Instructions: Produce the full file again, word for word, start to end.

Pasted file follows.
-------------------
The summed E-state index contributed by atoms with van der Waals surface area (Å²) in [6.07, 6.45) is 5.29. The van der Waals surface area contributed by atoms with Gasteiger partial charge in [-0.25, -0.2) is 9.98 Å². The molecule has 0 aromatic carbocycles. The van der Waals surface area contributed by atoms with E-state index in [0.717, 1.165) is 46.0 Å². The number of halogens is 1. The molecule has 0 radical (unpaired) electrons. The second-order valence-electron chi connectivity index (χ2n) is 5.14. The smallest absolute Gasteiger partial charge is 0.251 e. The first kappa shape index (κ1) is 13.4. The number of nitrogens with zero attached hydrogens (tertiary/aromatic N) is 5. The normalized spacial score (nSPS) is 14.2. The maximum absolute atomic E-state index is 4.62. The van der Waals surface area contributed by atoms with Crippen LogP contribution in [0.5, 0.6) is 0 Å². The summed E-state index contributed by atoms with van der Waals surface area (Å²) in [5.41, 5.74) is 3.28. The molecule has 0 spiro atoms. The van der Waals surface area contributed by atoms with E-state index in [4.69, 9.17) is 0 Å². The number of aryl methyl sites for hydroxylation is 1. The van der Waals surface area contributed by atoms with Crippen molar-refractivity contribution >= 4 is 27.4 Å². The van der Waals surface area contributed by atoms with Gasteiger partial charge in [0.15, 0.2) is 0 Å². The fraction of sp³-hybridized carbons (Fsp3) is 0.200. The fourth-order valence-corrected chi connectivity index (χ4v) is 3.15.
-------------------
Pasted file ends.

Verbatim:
The summed E-state index contributed by atoms with van der Waals surface area (Å²) in [6.07, 6.45) is 5.29. The van der Waals surface area contributed by atoms with Gasteiger partial charge in [-0.25, -0.2) is 9.98 Å². The molecule has 0 aromatic carbocycles. The van der Waals surface area contributed by atoms with E-state index in [0.717, 1.165) is 46.0 Å². The number of halogens is 1. The molecule has 0 radical (unpaired) electrons. The second-order valence-electron chi connectivity index (χ2n) is 5.14. The smallest absolute Gasteiger partial charge is 0.251 e. The first kappa shape index (κ1) is 13.4. The number of nitrogens with zero attached hydrogens (tertiary/aromatic N) is 5. The normalized spacial score (nSPS) is 14.2. The maximum absolute atomic E-state index is 4.62. The van der Waals surface area contributed by atoms with Crippen LogP contribution in [0.5, 0.6) is 0 Å². The summed E-state index contributed by atoms with van der Waals surface area (Å²) in [5.41, 5.74) is 3.28. The molecule has 0 spiro atoms. The van der Waals surface area contributed by atoms with E-state index in [4.69, 9.17) is 0 Å². The number of aryl methyl sites for hydroxylation is 1. The van der Waals surface area contributed by atoms with Crippen molar-refractivity contribution >= 4 is 27.4 Å². The van der Waals surface area contributed by atoms with Gasteiger partial charge in [0.15, 0.2) is 0 Å². The fraction of sp³-hybridized carbons (Fsp3) is 0.200. The fourth-order valence-corrected chi connectivity index (χ4v) is 3.15.